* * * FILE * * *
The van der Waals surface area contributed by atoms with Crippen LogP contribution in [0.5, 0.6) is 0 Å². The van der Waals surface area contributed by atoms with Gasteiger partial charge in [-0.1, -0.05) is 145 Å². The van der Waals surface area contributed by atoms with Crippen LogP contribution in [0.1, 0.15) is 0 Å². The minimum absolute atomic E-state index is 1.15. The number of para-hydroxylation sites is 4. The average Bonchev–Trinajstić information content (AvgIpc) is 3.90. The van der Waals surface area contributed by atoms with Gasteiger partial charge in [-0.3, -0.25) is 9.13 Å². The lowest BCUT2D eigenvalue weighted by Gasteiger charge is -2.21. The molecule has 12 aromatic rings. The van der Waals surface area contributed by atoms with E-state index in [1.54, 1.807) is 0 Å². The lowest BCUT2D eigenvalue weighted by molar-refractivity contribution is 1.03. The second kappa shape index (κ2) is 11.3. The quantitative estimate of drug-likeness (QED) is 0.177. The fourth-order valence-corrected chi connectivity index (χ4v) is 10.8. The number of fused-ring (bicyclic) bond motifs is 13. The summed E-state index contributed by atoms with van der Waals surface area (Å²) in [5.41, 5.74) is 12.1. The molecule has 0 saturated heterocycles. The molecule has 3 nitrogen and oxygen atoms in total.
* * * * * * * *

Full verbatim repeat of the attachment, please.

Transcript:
The van der Waals surface area contributed by atoms with Crippen LogP contribution in [0.5, 0.6) is 0 Å². The van der Waals surface area contributed by atoms with Gasteiger partial charge in [-0.1, -0.05) is 145 Å². The van der Waals surface area contributed by atoms with Crippen LogP contribution in [0.1, 0.15) is 0 Å². The minimum absolute atomic E-state index is 1.15. The number of para-hydroxylation sites is 4. The average Bonchev–Trinajstić information content (AvgIpc) is 3.90. The van der Waals surface area contributed by atoms with Gasteiger partial charge in [-0.3, -0.25) is 9.13 Å². The lowest BCUT2D eigenvalue weighted by Gasteiger charge is -2.21. The molecule has 12 aromatic rings. The van der Waals surface area contributed by atoms with E-state index in [1.54, 1.807) is 0 Å². The lowest BCUT2D eigenvalue weighted by molar-refractivity contribution is 1.03. The second kappa shape index (κ2) is 11.3. The quantitative estimate of drug-likeness (QED) is 0.177. The fourth-order valence-corrected chi connectivity index (χ4v) is 10.8. The number of fused-ring (bicyclic) bond motifs is 13. The summed E-state index contributed by atoms with van der Waals surface area (Å²) in [5.41, 5.74) is 12.1. The molecule has 0 saturated heterocycles. The molecule has 3 nitrogen and oxygen atoms in total.